ghostly host marched seven times around the
city, all misty in the ' dusk of dawn. Then
Joshua commanded the children to shout.
* * * *
Walls Of Tyranny Tumble
"And it came to pass when the people heard
the sound of the trumpets and the people shouted
with a great shout that the wall fell down flat,
so that the people went up into the city, every,
man straight before him, and they took the city."
So it shall be again. History has ordained it.
When the people shout in unison and every man
walks straight before him, the walls of tyranny
will come tumbling down. Already the trumpets
begin to sound. And throughout the world free
men wait for that final piercing note and the
command, "Shout, for the Lord hath given you
Books have been burned and yet they live. Nor
can fire or flame, humiliation or torture make
an end of liberty. The wall of Nazi tyranny is
tall; upon it floats its sinister emblem. But
the voice of peoples of the world will and must
be heard. That wall shall fall down flat.
It is doubtless true that a misconception has
sprung up about freedom of the press, to the
effect that it is a special night granted for the
benefit of publishers. The American Society of
Newspaper Editors, in convention at Washington,
did an excellent thing in adopting a resolution
that places this constitutional guaranty in its
proper setting. The resolution says:
Too many citizens regard freedom of the
press as merely the profitable privilege of
publishers, instead of the right of all the
people and the chief institution of represen-
tative government. A free press is that priv-
ilege of citizenship which makes governmen-
tal dictatorship impossible.
The publishers' stake in freedom of the press
is a great one, to be sure, but the people's stake
is even greater. It is the right of learning the
truth from printed pages over whose contents
the Government has no control. Dictatorship
can mold its subjects' opinions because it dom-
inates the press and other channels of expression.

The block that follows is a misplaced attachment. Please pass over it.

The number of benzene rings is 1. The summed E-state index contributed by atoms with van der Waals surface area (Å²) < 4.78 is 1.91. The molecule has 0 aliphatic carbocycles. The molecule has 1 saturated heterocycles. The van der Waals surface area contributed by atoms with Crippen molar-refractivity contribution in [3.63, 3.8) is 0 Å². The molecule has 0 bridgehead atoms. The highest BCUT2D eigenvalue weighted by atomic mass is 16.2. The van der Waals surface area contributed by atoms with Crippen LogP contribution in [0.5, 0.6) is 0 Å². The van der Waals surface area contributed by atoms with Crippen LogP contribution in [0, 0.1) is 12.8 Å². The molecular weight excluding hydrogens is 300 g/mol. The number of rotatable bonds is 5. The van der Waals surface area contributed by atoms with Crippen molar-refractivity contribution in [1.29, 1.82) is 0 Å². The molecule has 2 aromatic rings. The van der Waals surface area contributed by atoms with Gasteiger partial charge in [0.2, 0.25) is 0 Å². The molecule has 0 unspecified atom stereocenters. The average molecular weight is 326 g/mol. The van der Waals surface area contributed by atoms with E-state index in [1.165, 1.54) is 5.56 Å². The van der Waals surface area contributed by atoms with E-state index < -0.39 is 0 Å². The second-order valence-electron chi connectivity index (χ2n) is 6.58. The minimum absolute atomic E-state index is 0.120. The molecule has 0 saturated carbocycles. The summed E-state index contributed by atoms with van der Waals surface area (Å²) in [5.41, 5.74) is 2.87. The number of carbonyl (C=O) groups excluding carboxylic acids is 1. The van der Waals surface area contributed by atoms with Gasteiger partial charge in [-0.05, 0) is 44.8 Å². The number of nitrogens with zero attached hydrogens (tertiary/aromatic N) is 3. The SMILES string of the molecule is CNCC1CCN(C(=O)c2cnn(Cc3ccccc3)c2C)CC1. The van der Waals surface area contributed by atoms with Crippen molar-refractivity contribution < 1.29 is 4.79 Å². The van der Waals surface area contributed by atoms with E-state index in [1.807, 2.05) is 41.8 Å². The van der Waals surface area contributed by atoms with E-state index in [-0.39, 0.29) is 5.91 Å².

In a free country, however, truth is in the field,
and the actions of officials, from the President
down, are exposed to appraisal and criticism
from all points of view.
Freedom of the press is a privilege of no spe-
cial class, but of the whole people.
-St. Louis Post-Dispatch.
Many U.S. educators are deeply concerned over
the competition among American colleges and
N.B., Mr. Houston
I intend this to be nothing more
than a short reply to the recent letter -
of Mr. Houston, III, who beig a
"peace loving individual" was forceda
to choose "the alternative of being a
I've often heard of odd and eccen-
tric changes in policy, but how could
a peace loving individual ever possibly
change to a militarist? This change
is so void of logic that it isn't even
funny, it is idiotic! Is it possible fort
a person with the ability to distin-
guish between right and wrong, I be-t
lieve that you can do this, to publical.-
ly lend his support to a cause that has
slaughtered women, children and?
non-combatants so that a few square
miles of land or some prestige might
be gained? Can't you see, Mr. Hous-
ton, the type of conditions in Spain
and China today were brought about
by the type of policy that you say
you are forced to choose?" Don't
theseabarbaric conditions stir you in-
ternally and make you shudder and
der if this mad world of ours is really
civilized? I don't know if it affects
you that way, but it does me. Yet, you
can say that you support not a peace
loving point of view, but a militarist!_
How can you?
I don't think that "learning the
potentialities of war in a military or-
ganization is good anti-war propa-
ganda." True, it may have a small
propagandic value, but the fact that
it makes for quicker and more wars